Recruitment - do you recruit mini-me's?

Written by
Changeboard Team

30 Jul 2010

30 Jul 2010 • by Changeboard Team

Mini-me syndrome

Mini-me syndrome is a social phenomena where executives and others in the recruitment process choose employees and successors who are similar to themselves often in age, style, industry experience and importantly, gender and race. Habitually, these leaders adopt an attitude of its worked well up until now, so why change course?

Often, they are not even aware of their subconscious filtering of candidates. This is of concern for any organisation where the majority of leadership positions are held by males. In order to sustain competitive advantage, it is essential to offer the right balance of strategic thinking, problem solving and visioning both internally and externally. This not only impacts on the knowledge and services offered to clients, but what has worked in the past, and for current market conditions, wont help when the business environment changes.

Understanding unconscious bias

We are naturally wired to automatically and subconsciously stereotype and categorise those individuals who are different from us. Often we are not even aware of our unconscious bias and how this may be prejudicing our behaviour and decision-making process in dealing with others. This unconscious bias or blind spot exists in every contact point in an organisation from interactions between colleagues, recruitment and how you engage with your customers. 

Bias in recruitment means that an organisation is subconsciously cutting itself off from high calibre talent and the Benefits they would bring to your business in the future. In the era of social media, employer brand and reputations can suffer faster and deeper than ever. The overall damage can be long drawn and painful as future talent simply chooses to go elsewhere. Changing beliefs such why bother no one like me is ever hired here can be expensive to change in more ways than one.

Bias awareness training

Bias awareness training is the first step for leaders and managers to prevent subconscious bias from affecting their promotion and recruitment decisions. Through bringing the concept of unconscious bias into individual awareness, one can begin a process that can regulate the resulting behaviours and eventually effect the beliefs that exist. Although bias awareness is a step in the right direction alone, it is not enough.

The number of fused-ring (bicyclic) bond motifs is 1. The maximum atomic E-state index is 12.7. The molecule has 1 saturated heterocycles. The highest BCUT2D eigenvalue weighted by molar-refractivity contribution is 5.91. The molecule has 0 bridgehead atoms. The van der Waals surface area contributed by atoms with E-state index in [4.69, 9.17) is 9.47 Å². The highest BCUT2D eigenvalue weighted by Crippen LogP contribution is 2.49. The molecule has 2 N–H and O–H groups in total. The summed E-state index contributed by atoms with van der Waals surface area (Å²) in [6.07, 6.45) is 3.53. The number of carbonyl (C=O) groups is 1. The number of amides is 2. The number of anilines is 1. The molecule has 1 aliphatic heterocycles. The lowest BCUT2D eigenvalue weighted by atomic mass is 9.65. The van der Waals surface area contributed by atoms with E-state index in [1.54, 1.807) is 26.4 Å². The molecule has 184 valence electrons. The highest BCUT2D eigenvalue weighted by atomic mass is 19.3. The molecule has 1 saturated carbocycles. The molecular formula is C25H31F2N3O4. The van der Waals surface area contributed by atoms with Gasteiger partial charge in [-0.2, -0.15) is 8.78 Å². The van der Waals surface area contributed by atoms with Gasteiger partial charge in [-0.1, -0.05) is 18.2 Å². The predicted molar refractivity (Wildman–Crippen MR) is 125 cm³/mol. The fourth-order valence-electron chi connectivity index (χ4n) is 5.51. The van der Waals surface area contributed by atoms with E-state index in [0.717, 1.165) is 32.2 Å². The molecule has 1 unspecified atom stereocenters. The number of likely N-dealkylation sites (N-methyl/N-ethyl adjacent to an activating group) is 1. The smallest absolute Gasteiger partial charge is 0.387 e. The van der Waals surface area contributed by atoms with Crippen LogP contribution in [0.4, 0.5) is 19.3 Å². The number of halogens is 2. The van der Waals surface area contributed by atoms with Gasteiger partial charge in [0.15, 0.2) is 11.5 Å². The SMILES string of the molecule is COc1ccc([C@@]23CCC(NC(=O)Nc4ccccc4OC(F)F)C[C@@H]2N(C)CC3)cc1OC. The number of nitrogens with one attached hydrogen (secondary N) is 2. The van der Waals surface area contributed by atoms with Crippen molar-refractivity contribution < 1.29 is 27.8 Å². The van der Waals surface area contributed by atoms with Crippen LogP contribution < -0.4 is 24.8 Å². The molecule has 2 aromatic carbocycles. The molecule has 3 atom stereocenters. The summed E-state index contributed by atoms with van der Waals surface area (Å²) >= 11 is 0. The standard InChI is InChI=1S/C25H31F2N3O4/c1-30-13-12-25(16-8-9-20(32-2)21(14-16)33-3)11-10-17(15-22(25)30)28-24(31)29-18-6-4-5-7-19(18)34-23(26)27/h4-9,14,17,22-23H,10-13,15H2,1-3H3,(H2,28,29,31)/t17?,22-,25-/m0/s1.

Cognitive behavioural mapping

Cognitive behavioural mapping is a coaching and facilitation technique to improve the way we think and feel about individuals who are different from us. Coachees are encouraged to make personal connections with how thoughts and beliefs are connected to actions, decisions behaviours, moods and physical experiences, personal experiences, media and to the events in their lives. Participants also learn skills for inclusive leadership and collaboration.

Widening the talent pool

Bias awareness is a step in the right direction to make visible and measurable difference. Behaviour and attitudes need to be Challenged and changed. The following are five crucial initiatives which can make a difference to reducing the bias in recruitment;

  • Work and partner with executive search and selection organisations that specialise in offering a pool of talented and diverse candidates. Note talent first, diversity second. This isnt about token gestures or quota filling.
  • Address stereotypes that women and minority employees 'lack the necessary skills'.
  • Build company-wide cultural awareness of the subconscious stereotypes that exist in recruitment and succession planning.
  • Build leadership capability so your leaders have the skills to engage in more effective conversations with all individuals.
  • Promote a company culture of an inclusive and collaborative leadership style.

Addressing personal bias in recruitment

Bias awareness and conscious inclusion is potentially one of the most fundamental tipping points in the very tired debate for equality and diversity. The agenda is at last shifting from beliefs such as 'lets fix the women' to forcing us to examine our own personal bias. This debate is now inclusive, everyone has a bias at some level, conscious or subconscious.

Of course not everyone will be comfortable exploring their personal biases and many will feel fear of exposure. Experience has shown that this isnt the case at all. The reality is that this shift is challenging decision makers to question their thinking and accept things need to change. The Results can only be positive for widening the talent pool and improving your organisation's performance.